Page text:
The 25 cars include Ferraris and Lamborghinis and are expected to bring in 18.5 million Swiss francs ($18.7m) on Sunday, according to the auctioneer, Bonhams.
“This is an exceptional sale,” Philip Kantor, head of European motoring at Bonhams, told AFP news agency. “It’s a private collection of supercars, with very low mileage.”
The auction comes after the Geneva prosecutor’s office announced in February it had closed a case against Teodoro Nguema Obiang Mangue – son of the country’s president of 40 years, Teodoro Obiang Nguema Mbasogo – and two others following an investigation of money laundering and mismanagement of public assets.
Prosecutors said they were dropping charges of financial wrongdoing against the younger Obiang, known as Teodorin, who is also the vice president of the country, but were confiscating the luxury cars as part of the case.
Under the Swiss penal code, prosecutors can choose to drop charges in this category if defendants offer compensation “and restore a situation that is in conformity with the law”.
Among the cars to go under the hammer at a golf club in the village of Cheserex, near Geneva, are seven Ferraris, three Lamborghinis, five Bentleys, a Maserati and a McLaren.
The most expensive lots are a Lamborghini Veneno Roadster, valued at between 4.8 million and 5.7 million euros ($5.2-6.2m) and yellow Ferrari hybrid at 2.4-2.6 million euros ($2.6 – 2.8m).
All cars will be sold with no reserve price.
The Equatorial Guinea president’s son has also been caught up in legal trouble elsewhere.
In October 2017, a Paris court handed him a three-year suspended jail term and a suspended fine of 30 million euros ($32.8m) after he was convicted of siphoning off public money to buy assets in France.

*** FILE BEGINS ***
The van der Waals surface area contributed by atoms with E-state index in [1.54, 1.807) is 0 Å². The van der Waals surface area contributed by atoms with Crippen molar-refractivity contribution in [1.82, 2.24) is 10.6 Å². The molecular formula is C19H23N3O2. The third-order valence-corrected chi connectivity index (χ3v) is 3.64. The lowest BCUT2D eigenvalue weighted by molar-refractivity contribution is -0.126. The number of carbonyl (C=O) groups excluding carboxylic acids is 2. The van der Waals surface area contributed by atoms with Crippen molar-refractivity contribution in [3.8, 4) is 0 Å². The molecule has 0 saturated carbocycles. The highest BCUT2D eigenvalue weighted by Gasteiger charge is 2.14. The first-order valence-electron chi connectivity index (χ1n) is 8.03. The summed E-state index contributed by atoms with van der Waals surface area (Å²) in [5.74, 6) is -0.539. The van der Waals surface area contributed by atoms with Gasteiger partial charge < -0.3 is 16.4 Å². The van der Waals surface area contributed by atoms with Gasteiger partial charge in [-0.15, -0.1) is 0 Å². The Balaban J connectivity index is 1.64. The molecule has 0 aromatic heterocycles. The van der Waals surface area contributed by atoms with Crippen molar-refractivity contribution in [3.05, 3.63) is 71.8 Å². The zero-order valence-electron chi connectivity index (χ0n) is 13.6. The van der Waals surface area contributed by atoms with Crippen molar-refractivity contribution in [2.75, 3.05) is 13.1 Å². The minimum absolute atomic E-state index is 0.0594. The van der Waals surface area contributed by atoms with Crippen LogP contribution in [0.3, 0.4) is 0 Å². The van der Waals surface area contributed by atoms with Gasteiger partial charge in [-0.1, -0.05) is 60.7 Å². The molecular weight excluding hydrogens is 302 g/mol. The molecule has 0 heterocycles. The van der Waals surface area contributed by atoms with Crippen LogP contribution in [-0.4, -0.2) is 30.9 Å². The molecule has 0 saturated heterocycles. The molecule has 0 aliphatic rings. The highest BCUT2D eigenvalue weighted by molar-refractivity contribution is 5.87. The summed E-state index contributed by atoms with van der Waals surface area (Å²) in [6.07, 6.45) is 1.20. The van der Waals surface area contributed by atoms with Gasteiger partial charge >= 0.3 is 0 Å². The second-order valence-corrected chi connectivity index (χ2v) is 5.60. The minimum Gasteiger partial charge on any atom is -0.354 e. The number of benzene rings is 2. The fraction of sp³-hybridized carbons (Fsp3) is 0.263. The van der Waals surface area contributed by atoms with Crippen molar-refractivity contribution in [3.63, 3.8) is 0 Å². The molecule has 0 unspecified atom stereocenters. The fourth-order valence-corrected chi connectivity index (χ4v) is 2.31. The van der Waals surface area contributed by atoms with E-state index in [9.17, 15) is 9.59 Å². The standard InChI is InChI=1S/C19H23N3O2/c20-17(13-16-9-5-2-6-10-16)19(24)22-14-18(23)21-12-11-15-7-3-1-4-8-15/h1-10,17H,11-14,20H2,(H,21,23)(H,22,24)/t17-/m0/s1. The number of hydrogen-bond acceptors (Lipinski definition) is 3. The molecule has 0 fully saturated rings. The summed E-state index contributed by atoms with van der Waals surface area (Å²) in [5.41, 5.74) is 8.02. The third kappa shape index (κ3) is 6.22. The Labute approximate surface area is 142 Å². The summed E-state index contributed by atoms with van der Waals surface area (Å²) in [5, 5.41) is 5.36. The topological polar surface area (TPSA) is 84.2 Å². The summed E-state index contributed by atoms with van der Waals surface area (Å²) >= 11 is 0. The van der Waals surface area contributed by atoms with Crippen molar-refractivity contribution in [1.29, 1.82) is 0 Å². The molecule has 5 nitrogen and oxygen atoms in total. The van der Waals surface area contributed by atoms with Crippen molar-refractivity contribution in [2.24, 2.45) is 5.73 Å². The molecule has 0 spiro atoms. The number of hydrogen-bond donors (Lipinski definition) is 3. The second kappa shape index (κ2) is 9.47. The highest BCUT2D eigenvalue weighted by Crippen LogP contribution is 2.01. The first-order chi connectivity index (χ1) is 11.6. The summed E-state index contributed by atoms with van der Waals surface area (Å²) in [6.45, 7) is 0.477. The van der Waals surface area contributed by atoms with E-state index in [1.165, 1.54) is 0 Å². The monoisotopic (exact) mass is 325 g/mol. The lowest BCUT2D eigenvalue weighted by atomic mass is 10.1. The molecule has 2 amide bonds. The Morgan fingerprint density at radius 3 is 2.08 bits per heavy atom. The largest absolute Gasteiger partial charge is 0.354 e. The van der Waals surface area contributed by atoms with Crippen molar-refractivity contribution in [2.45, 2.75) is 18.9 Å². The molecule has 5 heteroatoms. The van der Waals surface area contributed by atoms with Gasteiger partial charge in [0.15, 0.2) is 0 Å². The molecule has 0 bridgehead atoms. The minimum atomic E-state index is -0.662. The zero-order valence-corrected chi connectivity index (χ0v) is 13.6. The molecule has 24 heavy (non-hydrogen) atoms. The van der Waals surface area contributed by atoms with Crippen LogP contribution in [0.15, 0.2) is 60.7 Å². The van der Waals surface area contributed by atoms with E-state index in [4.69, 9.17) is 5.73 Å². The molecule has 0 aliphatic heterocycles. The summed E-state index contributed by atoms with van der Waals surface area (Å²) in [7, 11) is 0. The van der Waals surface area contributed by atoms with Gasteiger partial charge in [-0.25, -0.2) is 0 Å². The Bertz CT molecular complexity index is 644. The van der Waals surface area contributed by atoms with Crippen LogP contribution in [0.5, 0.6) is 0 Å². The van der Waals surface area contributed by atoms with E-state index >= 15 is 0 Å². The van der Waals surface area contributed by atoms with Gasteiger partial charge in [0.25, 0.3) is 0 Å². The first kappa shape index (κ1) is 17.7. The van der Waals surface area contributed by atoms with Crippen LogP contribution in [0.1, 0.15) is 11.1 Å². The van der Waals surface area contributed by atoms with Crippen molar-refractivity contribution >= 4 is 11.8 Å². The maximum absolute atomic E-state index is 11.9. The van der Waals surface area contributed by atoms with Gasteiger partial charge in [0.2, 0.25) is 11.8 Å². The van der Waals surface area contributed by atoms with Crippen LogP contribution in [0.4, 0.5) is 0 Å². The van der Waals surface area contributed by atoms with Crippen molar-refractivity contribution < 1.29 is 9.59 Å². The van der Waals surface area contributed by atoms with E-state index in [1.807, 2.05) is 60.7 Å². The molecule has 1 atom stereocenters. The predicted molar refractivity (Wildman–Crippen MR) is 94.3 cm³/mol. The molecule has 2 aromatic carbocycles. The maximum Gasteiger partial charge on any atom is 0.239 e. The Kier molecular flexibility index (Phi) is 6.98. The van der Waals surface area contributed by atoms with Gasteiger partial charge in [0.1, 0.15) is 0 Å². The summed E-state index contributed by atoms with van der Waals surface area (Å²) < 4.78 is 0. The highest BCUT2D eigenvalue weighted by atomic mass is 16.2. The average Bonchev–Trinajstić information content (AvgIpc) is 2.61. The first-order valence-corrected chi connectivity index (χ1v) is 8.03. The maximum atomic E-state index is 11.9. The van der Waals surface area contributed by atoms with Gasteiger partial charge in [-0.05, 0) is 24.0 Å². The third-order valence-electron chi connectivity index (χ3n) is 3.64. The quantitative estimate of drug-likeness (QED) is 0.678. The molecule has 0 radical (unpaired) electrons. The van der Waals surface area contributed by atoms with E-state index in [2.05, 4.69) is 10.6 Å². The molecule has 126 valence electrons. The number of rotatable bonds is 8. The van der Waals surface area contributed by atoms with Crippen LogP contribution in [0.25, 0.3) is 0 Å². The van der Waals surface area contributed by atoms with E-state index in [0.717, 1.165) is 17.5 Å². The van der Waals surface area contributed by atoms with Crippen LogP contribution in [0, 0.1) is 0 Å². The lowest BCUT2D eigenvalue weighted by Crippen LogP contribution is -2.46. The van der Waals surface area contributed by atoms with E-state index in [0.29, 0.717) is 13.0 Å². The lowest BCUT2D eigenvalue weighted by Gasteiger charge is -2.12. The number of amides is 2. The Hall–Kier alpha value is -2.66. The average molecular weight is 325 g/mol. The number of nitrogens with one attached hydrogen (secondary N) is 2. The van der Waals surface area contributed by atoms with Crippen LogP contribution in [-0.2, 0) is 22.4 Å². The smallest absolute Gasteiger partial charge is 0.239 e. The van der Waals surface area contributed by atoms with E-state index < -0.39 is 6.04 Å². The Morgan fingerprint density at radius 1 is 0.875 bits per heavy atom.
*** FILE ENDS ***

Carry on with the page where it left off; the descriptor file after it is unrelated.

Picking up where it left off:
He was accused of spending more than 1,000 times his official annual salary on a six-storey mansion in an expensive part of the French capital, a fleet of fast cars, and artworks, among other assets.
Last year, Brazilian officials said $16m in undeclared cash and luxury watches that were seized from a delegation accompanying Teodorin may have been part of an effort to launder money embezzled from the country’s government.
The government of Equatorial Guinea, one of Africa’s top petroleum producers, denounced the seizure at the time and said that the cash was meant to cover the cost of Teodorin’s trip while the watches were for personal use.
The government also said Brazilian authorities had misrepresented “the true sum of the money and the value of the confiscated jewels”, and called for the confiscated assets to be returned.
Teodorin is seen as being on track to succeed his father – who has been in power since 1979 – and is a senior officer in the army in addition to being the vice president.
Last November, he presided over a cabinet meeting for the first time.